What is the Chevrolet Camaro?
Directly evoking the original 1967 Camaro in its styling, the fifth-generation version of this long-running Mustang-basher is reassuringly retro both in its appearance and in its technical specification. It’s an old-school rear-wheel-drive hot rod with a big front-mounted V8 — all 6.2 litres of it (426bhp with six-speed manual gearbox, 400bhp with the auto) — and it comes either as a low-roofed four-seat coupé or a canvas-topped convertible. Officially on sale again in selected Chevrolet dealerships, the Camaro is back in Britain.
Not that it’s in any way suited to life this side of the pond: fuel consumption is a claimed 20mpg (manual) or 21.5mpg (auto), it’s nearly as wide as the Grand Canyon and, most awkward of all, it’s available in left-hand drive only. What works brilliantly on a long, empty strip of Californian desert highway may prove exceedingly cumbersome for a slow crawl on the M25 or in a cramped city car park.
Yet despite its weight (1,769kg for the lightest manual coupé; 1,920kg for the auto convertible) the Camaro is by no means unwieldy. These days it has independent suspension all round; British-market models are based on the sportier-sprung Camaro SS and can go around corners without too much body roll.
Manual versions have a tiresomely heavy clutch, and the auto’s not the quickest to react; its tiny gearchange paddles aren’t much help, either. Other annoyances include a cabin that is rather cheap in places, a convertible roof that doesn’t give much insulation from wind noise and, most of all, an engine and exhaust note that is disappointingly tame, given the nature of this car.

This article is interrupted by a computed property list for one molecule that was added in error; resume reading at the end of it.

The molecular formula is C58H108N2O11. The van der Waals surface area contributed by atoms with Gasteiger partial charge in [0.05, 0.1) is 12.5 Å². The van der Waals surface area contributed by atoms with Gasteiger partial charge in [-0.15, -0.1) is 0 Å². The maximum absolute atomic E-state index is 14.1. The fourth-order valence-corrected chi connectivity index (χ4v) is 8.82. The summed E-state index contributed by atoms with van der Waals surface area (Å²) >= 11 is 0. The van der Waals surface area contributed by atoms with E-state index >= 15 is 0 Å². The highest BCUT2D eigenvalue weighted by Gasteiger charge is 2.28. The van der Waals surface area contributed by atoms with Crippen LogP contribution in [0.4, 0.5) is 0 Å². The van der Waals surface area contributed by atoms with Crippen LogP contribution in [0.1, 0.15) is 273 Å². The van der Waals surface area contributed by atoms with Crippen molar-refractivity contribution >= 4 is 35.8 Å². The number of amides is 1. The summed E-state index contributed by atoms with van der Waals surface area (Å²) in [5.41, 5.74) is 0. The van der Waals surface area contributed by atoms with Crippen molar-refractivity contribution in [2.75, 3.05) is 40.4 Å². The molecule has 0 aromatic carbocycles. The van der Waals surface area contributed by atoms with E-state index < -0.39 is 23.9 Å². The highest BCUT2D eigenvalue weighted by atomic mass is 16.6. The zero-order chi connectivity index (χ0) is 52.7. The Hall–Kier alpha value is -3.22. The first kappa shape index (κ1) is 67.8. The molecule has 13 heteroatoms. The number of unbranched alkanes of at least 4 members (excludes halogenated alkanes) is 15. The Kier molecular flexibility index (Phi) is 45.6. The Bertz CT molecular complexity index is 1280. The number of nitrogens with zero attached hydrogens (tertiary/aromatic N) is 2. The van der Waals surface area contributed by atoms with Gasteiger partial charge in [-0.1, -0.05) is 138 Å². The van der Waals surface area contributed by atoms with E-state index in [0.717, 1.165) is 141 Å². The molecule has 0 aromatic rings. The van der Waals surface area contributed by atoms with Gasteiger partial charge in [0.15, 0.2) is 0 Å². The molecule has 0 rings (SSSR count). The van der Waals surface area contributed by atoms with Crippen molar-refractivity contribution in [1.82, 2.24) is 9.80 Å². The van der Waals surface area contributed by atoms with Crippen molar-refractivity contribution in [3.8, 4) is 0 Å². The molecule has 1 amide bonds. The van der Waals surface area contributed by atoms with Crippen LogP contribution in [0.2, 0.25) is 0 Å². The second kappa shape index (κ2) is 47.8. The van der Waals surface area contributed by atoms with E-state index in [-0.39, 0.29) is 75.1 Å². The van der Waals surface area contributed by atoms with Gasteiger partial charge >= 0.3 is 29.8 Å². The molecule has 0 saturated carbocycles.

Practicality is not exactly the point, but you can squeeze a couple of kids in the back seats, and the boot (or should we call it the trunk?) isn’t small: 384 litres in the coupé, 287 litres in the convertible with the roof up. The ride’s generally comfortable, and the cabin roomy.
The Camaro’s running costs are going to be steep, not just because of its thirst for fuel but also because of its tax liability (band M), insurance (group 48 for the coupé and 50 for the convertible) and depreciation (likely to be fierce). Still, it’s not expensive to buy, given its speed and performance — and overall fun factor.
What to look out for when buying a Chevrolet Camaro
The Camaro’s a simple beast, and that Chevy V8 is well proven. This fifth-generation model hasn’t scored well in American reliability and quality surveys, however, ranking below average in the JD Power research, and there are reports of problems with the automatic gearbox, which has failed in some owners’ cars. Technical service bulletins in the US have included fixes for vibrating exhaust baffles and noises from the rear half-shafts, and owners have also reported problems including jammed power steering pumps and cylinder failure, as well as minor concerns with fit and finish, misaligned panels, weak air-conditioning, general squeaks and rattles and glitches in the entertainment system and iPod/USB compatibility.
The one to buy
Camaro 6.2 V8 manual coupé
- 6162cc, V8
- 426bhp @ 5900rpm
- 419 lb ft @ 4600rpm
- 6-speed manual
- 0-62mph in 5.2sec
- Top speed:
- 20mpg (combined)
- Road tax band:
- L 4837mm, W 1917mm, H 1360mm